By 1807 the Methodist congregation in Saltash, previously served by itinerant ministers on the Launceston circuit, had grown to the point that they needed their own chapel. To this end, George not only collected money but "bought a number of baskets and, while waiting for a boat on the Devon side of the passage, he and his nephew would fill the baskets with stones, take them across the water, and, having delivered the letters through the town, toil up the steep hill with the materials for building." He also helped with clearing the foundations and in any other way he could during the building of Saltash's first Methodist Chapel.

Towards the end if his life, in the early 1830s, George's health and strength finally failed him. He developed heart problems and had to give up the arduous work of letter-carrying. He retained his position as receiver of the post, but his income from this was very small. He had no savings to fall back on, having always spent every spare penny of his income on other people. Concerned friends made arrangements to provide for him by organising annual subscriptions from generous individuals, on both sides of the Tamar, who had long known and respected him. George still rose at four every morning and so, as his post master duties required him to be at home most of the day, he had leisure for reading, writing letters, and conversation. He continued to visit people in their homes whenever he was invited, and once a week would walk several miles to take tea with some of his richer friends.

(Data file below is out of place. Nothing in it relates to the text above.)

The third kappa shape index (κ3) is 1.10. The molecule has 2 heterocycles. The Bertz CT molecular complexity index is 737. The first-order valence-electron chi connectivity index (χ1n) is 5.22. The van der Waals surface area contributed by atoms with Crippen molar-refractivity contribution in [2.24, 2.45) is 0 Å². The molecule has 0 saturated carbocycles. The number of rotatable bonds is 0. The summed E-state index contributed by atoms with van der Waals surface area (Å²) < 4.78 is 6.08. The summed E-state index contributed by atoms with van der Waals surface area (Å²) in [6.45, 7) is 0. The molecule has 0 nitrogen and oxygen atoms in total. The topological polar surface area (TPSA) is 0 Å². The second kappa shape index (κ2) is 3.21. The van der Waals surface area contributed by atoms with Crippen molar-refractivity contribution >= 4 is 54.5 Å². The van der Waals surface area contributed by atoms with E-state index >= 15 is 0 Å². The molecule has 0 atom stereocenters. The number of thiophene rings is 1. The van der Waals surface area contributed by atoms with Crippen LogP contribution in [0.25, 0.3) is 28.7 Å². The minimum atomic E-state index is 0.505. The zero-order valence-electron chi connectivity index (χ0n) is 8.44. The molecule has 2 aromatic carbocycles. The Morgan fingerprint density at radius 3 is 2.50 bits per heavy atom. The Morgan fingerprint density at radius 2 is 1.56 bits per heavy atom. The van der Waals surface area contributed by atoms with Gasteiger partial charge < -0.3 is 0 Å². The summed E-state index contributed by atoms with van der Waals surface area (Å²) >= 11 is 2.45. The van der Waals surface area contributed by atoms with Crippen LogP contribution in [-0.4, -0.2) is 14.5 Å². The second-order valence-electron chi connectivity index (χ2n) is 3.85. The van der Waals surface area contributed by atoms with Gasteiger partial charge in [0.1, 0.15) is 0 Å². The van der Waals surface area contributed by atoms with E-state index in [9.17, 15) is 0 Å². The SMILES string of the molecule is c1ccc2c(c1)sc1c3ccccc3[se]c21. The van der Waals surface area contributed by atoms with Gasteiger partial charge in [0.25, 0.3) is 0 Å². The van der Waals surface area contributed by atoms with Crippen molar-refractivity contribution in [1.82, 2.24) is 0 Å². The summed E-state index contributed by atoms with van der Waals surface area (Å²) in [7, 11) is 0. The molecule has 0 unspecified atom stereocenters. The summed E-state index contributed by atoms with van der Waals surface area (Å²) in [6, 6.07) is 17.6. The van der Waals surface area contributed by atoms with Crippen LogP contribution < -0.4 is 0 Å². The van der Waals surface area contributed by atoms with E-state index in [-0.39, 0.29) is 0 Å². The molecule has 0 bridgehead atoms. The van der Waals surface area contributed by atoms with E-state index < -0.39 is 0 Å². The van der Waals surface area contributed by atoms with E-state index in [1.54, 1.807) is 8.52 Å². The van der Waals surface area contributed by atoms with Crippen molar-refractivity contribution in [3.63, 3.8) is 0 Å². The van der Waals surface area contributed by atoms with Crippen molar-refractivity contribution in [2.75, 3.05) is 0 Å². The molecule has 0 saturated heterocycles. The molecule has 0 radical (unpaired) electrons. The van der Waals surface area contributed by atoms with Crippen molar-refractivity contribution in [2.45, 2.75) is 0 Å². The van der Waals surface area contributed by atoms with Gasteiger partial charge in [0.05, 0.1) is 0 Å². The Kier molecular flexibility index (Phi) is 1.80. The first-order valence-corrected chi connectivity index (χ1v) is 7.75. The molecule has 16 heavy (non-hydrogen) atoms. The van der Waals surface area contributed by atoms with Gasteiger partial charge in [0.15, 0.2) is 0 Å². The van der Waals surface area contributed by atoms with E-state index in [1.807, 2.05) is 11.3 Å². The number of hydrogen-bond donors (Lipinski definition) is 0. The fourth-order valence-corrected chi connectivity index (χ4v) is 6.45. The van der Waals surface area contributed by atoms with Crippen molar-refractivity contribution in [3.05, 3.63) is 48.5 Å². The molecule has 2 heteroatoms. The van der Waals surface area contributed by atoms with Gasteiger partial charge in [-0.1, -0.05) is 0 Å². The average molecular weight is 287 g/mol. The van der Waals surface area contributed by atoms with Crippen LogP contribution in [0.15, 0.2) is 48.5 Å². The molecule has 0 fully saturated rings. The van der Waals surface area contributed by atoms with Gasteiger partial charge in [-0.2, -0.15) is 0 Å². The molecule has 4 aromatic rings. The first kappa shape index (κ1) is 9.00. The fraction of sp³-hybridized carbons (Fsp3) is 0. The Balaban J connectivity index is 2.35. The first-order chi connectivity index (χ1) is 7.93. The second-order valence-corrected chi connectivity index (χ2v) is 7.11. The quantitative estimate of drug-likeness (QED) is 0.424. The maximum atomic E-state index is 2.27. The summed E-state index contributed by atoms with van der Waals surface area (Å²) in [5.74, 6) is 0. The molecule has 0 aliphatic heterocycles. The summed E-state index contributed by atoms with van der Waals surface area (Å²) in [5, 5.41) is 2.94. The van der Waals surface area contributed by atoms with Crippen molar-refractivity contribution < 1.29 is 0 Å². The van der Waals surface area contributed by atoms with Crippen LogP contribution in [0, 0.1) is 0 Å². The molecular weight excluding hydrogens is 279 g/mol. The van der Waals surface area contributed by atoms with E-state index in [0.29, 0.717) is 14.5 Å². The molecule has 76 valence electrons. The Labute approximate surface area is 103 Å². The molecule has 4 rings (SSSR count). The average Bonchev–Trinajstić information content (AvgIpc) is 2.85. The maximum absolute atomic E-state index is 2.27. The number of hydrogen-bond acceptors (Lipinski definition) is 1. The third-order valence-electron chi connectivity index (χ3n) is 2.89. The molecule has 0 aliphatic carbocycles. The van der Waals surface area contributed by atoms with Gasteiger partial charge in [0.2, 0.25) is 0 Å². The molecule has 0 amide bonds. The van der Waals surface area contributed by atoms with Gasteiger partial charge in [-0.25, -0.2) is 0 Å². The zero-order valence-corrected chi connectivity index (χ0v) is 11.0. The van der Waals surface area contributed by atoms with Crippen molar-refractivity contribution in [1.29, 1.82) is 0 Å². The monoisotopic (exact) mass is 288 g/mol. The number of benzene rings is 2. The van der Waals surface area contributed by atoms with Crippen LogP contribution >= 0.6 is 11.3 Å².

After their mother's death, George's sister had been keeping house for him but then she also died. At the age of 72, George had (for the first time in his life) to start cooking and cleaning for himself. A niece called daily to help, but independant George objected that "She does too much. I like to be employed, and would pay any body to let me clean my own house." All too soon, however, George's increasing infirmity confined him permanently to his house. He continued to act as post master almost to the end of his life, but had to give up all his other activities, and his niece moved in with him for the last year and a half of his life.

During the last few days of his life, George was frequently delirious. At the very end he was conscious and rational, asking his sister to pray with him, which she did until he slipped away peacefully on the 2nd of August 1840. A long train of mourners attended his funeral three days later, and his remains were interred in the new burying-ground recently attached to the Methodist chapel which had been for so long dear to his heart.

The words of his biographer make a very fitting epitaph: "In personal appearance our late friend was somewhat remarkable. He was tall and large-limbed, though not corpulent; his cheeks purple, his eyes peculiar, his voice loud, and his manner abrupt. But his defects, whether of body, mind, or education, were lost in his excellencies; and by his simplicity, fidelity, and kindness, he became a favourite among all classes of people."

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page updated 2016-06-07